It was difficult not to feel sorry for Transport Secretary Justine Greening this morning as she twisted and turned to avoid questions fired at her by Jim Naughtie on a third runway. Each time Greening thought she had escaped having to tell Radio 4 listeners whether she could remain in the Cabinet should the Prime Minister decide he is indeed a man rather than a mouse and U-turn on expanding Heathrow, Naughtie kept returning to the question:
Naughtie: Let’s be clear about the third runway: is your government open to argument about it, or not?
Greening: No, the Coalition Agreement is very clear that we don’t support a third runway and in fact there is now cross-party consensus against a third runway, but what we do need to do is to start the process of saying, well, if we’re not going to have a third runway, how do we make sure we’ve got the hub capacity that our country needs going forward, and that’s the process I’m about to kick off when Parliament comes back.
Naughtie: You say there is a cross-party consensus, I mean Tim Yeo’s chairman of the Energy and climate change select committee, a senior Conservative backbencher, and he’s not part of that consensus and there are plenty of people who aren’t. Let me just be absolutely clear about your position, because we know that your constituency is on the flight path, we know that your election campaign was based largely, to some extent on the third runway. You could not sit in a Cabinet of a government that proposed a third runway, correct?
Greening: [Laughs] I’m not sitting in a cabinet of a government that proposes a third runway.
Naughtie: You wouldn’t?
Greening: Well, I think at the end of the day…
Naughtie: You might?
Greening: No, I think what I’m saying is we’re about to kick off a process looking at how we can make sure we’ve got the hub capacity our country needs. Yes, I did do a campaign against the third runway, my constituency is under the flight path, so is Philip Hammond’s, as a matter of fact, as well, my predecessor.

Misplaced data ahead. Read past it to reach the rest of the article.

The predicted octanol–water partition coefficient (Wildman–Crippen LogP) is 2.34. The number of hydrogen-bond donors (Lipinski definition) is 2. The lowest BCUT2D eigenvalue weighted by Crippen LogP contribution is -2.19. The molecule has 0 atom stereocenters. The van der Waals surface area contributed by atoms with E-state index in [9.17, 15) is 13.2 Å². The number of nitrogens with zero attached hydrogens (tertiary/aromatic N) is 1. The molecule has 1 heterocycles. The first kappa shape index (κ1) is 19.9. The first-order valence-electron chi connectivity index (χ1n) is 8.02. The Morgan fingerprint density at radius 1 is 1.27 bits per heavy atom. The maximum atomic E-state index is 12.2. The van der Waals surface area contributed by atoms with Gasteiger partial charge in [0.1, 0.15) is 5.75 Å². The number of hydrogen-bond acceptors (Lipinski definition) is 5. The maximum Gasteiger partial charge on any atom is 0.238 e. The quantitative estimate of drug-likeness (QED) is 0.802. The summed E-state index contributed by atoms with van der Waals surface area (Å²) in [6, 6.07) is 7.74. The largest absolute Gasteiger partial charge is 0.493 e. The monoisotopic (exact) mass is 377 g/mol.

They returned to the matter later, when Greening said ‘it would be difficult for me’ to remain in a cabinet position if the government did change tack to support a third runway. It is not really clear why David Cameron thought it was a good idea to appoint Greening to this post in the first place, though. She is able, she’s a woman, she’s from a comprehensive. Those second two attributes would almost be worth more than the first in Cameron’s mission to broaden his party’s appeal base. But though Greening is very talented, she has been put in the wrong job and is now having to squirm as a result.
Her opposition to the third runway was hardly a secret: the election posters and leaflets would have been a bit of a bright blue clue to the Prime Minister. It’s not the same as a minister being promoted to the Treasury, only for them to make a shock announcement that they’ve been secretly wondering all along whether Ed Balls might actually have a point. It suggests that either Number 10 did not think her appointment through, or they never thought they’d ever need to reconsider development at Heathrow.
If she is replaced, though, her successor will still need to explain why a commitment against a third runway in both the Conservative manifesto and the Coalition Agreement might be breached. Greening may have led a prominent local campaign against the runway, but all her colleagues were elected on a pledge to ‘stop the third runway and instead link Heathrow directly to our high speed rail network’, whether or not they highlighted it to their constituents in the same way. There’s also the small matter of the Liberal Democrats’ opposition to a new runway to overcome, too.
But if the Prime Minister is mulling over Tim Yeo’s advice that he ‘must ask himself whether he is man or mouse’, he’ll want to consider the consequences of being the latter. Lib Dem spinner Olly Grender tweeted this morning that she was greeted on arrival in Downing Street by Larry the Number 10 cat, who was sitting proudly next to a dead mouse.Tags: Aviation, Conservatives, Growth, Justine Greening, UK politics